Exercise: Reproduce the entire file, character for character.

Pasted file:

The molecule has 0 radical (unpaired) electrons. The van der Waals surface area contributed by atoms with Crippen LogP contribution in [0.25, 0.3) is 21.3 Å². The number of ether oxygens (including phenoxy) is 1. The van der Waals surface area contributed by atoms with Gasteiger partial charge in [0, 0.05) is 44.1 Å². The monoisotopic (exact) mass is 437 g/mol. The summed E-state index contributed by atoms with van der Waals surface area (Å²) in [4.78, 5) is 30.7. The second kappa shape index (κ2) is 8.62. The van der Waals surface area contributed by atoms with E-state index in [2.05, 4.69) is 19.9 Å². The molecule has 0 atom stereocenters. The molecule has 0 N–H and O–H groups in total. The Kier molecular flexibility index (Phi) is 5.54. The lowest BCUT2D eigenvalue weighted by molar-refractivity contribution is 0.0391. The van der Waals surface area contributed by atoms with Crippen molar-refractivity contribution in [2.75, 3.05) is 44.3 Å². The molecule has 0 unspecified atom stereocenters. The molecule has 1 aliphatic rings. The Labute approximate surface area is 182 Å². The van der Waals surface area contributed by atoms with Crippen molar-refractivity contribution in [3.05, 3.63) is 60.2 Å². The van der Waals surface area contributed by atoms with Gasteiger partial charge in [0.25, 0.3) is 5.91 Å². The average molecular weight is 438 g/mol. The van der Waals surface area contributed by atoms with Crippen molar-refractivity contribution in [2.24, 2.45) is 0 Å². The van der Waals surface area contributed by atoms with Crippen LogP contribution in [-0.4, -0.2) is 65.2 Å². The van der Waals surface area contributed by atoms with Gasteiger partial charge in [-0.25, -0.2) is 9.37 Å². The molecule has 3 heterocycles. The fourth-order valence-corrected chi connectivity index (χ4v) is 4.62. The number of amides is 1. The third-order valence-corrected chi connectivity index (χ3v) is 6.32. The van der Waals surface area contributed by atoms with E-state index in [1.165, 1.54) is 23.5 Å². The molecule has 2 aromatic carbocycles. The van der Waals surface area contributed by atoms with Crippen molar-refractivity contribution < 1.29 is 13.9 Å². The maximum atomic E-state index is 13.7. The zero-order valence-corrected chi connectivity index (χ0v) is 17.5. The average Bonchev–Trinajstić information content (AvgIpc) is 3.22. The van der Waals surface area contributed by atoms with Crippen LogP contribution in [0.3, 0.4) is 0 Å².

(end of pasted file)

The molecule has 0 radical (unpaired) electrons. The van der Waals surface area contributed by atoms with Crippen LogP contribution in [0.25, 0.3) is 21.3 Å². The number of ether oxygens (including phenoxy) is 1. The van der Waals surface area contributed by atoms with Gasteiger partial charge in [0, 0.05) is 44.1 Å². The monoisotopic (exact) mass is 437 g/mol. The summed E-state index contributed by atoms with van der Waals surface area (Å²) in [4.78, 5) is 30.7. The second kappa shape index (κ2) is 8.62. The van der Waals surface area contributed by atoms with E-state index in [2.05, 4.69) is 19.9 Å². The molecule has 0 atom stereocenters. The molecule has 0 N–H and O–H groups in total. The Kier molecular flexibility index (Phi) is 5.54. The lowest BCUT2D eigenvalue weighted by molar-refractivity contribution is 0.0391. The van der Waals surface area contributed by atoms with Crippen molar-refractivity contribution in [2.75, 3.05) is 44.3 Å². The molecule has 0 unspecified atom stereocenters. The molecule has 1 aliphatic rings. The Labute approximate surface area is 182 Å². The van der Waals surface area contributed by atoms with Crippen molar-refractivity contribution in [3.05, 3.63) is 60.2 Å². The van der Waals surface area contributed by atoms with Gasteiger partial charge in [0.25, 0.3) is 5.91 Å². The average molecular weight is 438 g/mol. The van der Waals surface area contributed by atoms with Crippen molar-refractivity contribution in [2.24, 2.45) is 0 Å². The van der Waals surface area contributed by atoms with Crippen LogP contribution in [-0.4, -0.2) is 65.2 Å². The van der Waals surface area contributed by atoms with Gasteiger partial charge in [-0.25, -0.2) is 9.37 Å². The molecule has 3 heterocycles. The fourth-order valence-corrected chi connectivity index (χ4v) is 4.62. The number of amides is 1. The third-order valence-corrected chi connectivity index (χ3v) is 6.32. The van der Waals surface area contributed by atoms with E-state index in [1.165, 1.54) is 23.5 Å². The molecule has 2 aromatic carbocycles. The van der Waals surface area contributed by atoms with Crippen molar-refractivity contribution < 1.29 is 13.9 Å². The maximum atomic E-state index is 13.7. The zero-order valence-corrected chi connectivity index (χ0v) is 17.5. The average Bonchev–Trinajstić information content (AvgIpc) is 3.22. The van der Waals surface area contributed by atoms with Crippen LogP contribution in [0.3, 0.4) is 0 Å².